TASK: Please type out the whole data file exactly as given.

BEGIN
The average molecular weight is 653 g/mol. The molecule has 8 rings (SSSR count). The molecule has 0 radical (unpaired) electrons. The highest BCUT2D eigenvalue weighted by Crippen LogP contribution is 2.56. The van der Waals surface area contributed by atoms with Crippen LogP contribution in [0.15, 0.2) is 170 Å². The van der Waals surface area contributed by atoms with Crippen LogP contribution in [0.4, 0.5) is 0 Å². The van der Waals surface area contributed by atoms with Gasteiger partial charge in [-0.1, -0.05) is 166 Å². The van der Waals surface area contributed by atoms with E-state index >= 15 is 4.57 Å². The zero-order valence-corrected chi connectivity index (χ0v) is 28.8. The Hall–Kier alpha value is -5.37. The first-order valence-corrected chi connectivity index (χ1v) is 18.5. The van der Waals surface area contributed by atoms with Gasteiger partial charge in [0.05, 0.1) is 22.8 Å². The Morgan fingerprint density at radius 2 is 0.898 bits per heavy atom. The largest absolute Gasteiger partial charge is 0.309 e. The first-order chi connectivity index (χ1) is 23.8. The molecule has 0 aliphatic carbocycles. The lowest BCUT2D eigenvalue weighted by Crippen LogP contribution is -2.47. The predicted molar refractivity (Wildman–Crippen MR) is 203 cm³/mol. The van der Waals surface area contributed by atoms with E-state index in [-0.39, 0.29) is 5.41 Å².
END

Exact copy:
The average molecular weight is 653 g/mol. The molecule has 8 rings (SSSR count). The molecule has 0 radical (unpaired) electrons. The highest BCUT2D eigenvalue weighted by Crippen LogP contribution is 2.56. The van der Waals surface area contributed by atoms with Crippen LogP contribution in [0.15, 0.2) is 170 Å². The van der Waals surface area contributed by atoms with Crippen LogP contribution in [0.4, 0.5) is 0 Å². The van der Waals surface area contributed by atoms with Gasteiger partial charge in [-0.1, -0.05) is 166 Å². The van der Waals surface area contributed by atoms with E-state index >= 15 is 4.57 Å². The zero-order valence-corrected chi connectivity index (χ0v) is 28.8. The Hall–Kier alpha value is -5.37. The first-order valence-corrected chi connectivity index (χ1v) is 18.5. The van der Waals surface area contributed by atoms with Gasteiger partial charge in [0.05, 0.1) is 22.8 Å². The Morgan fingerprint density at radius 2 is 0.898 bits per heavy atom. The largest absolute Gasteiger partial charge is 0.309 e. The first-order chi connectivity index (χ1) is 23.8. The molecule has 0 aliphatic carbocycles. The lowest BCUT2D eigenvalue weighted by Crippen LogP contribution is -2.47. The predicted molar refractivity (Wildman–Crippen MR) is 203 cm³/mol. The van der Waals surface area contributed by atoms with E-state index in [-0.39, 0.29) is 5.41 Å².